Eye tests may help screen for autism
According to a new study, measuring how pupils respond to light, or the pupillary light reflex, may help screen for autism spectrum disorder (ASD), potentially leading to earlier diagnosis of the condition and improved health outcomes.
The study was published in the journal, Neurological Sciences, and was led by Georgina Lynch, PhD, speech language pathologist and assistant professor at the Washington State University (WSU) Elson S. Floyd College of Medicine. Inspired by her own experiences with autistic patients, Lynch has done multiple studies observing the differences in eye behavior between people with ASD and those without the condition. For this investigation, Lynch sought to discover a cost effective and simple way to screen for ASD by measuring children’s pupillary light reflex.
“Even as a clinician, I noticed this state in kids with ASD where their pupils were very dilated even in the presence of bright light,” Lynch said in a statement. “That system is modulated in the brain by cranial nerves rooted in the brainstem, and adjacent cranial nerves affect your ability to acquire speech and language. The pupillary light reflex tests the integrity of that system, so it seemed logical to try this very simple, noninvasive measure to determine whether there were differences between typical development and autism.”
The study involved 36 children aged six to 17 who had been diagnosed with ASD along with a group of 24 typically developing children. Using a handheld monocular pupillometer device, trained clinical providers tested the children’s’ pupillary light reflexes. The results showed that kids with ASD had significant differences in their pupillary light reflexes than kids without the disorder. The pupils of kids with ASD had a slower response time to light. In addition, their pupils took longer to return to their normal size.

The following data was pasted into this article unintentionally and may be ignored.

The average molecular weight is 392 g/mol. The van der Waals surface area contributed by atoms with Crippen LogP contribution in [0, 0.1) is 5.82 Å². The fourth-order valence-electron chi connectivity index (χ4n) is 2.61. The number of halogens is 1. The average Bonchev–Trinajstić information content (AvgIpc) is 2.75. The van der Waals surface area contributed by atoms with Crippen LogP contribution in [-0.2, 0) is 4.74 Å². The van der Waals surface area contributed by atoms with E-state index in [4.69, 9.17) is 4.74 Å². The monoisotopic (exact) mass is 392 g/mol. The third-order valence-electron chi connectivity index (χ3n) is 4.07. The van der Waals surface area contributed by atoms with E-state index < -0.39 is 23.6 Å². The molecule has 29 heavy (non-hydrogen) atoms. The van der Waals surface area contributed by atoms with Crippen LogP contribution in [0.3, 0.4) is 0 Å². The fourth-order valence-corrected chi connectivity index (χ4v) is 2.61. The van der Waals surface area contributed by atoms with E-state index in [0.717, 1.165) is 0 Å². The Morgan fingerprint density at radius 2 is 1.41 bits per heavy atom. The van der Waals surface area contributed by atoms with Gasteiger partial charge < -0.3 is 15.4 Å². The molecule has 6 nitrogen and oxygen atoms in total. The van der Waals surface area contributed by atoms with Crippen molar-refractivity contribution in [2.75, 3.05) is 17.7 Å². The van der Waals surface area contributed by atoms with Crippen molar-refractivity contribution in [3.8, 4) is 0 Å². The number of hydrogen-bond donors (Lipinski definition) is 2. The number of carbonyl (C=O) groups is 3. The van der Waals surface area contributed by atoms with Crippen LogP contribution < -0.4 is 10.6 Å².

According to Lynch, these are promising results that suggest these eye tests, that are relatively inexpensive and portable, can be incorporated into clinical settings, making screening for ASD more widespread, allowing for earlier detection.
“We know that when we intervene as early as ages 18 to 24 months it has a long-term impact on their outcomes,” said Lynch. “Intervening during that critical window could be the difference between a child acquiring verbal speech and staying nonverbal. Yet, after 20 years of trying we still have not changed the average age of diagnosis here in the U.S., which is four years old.”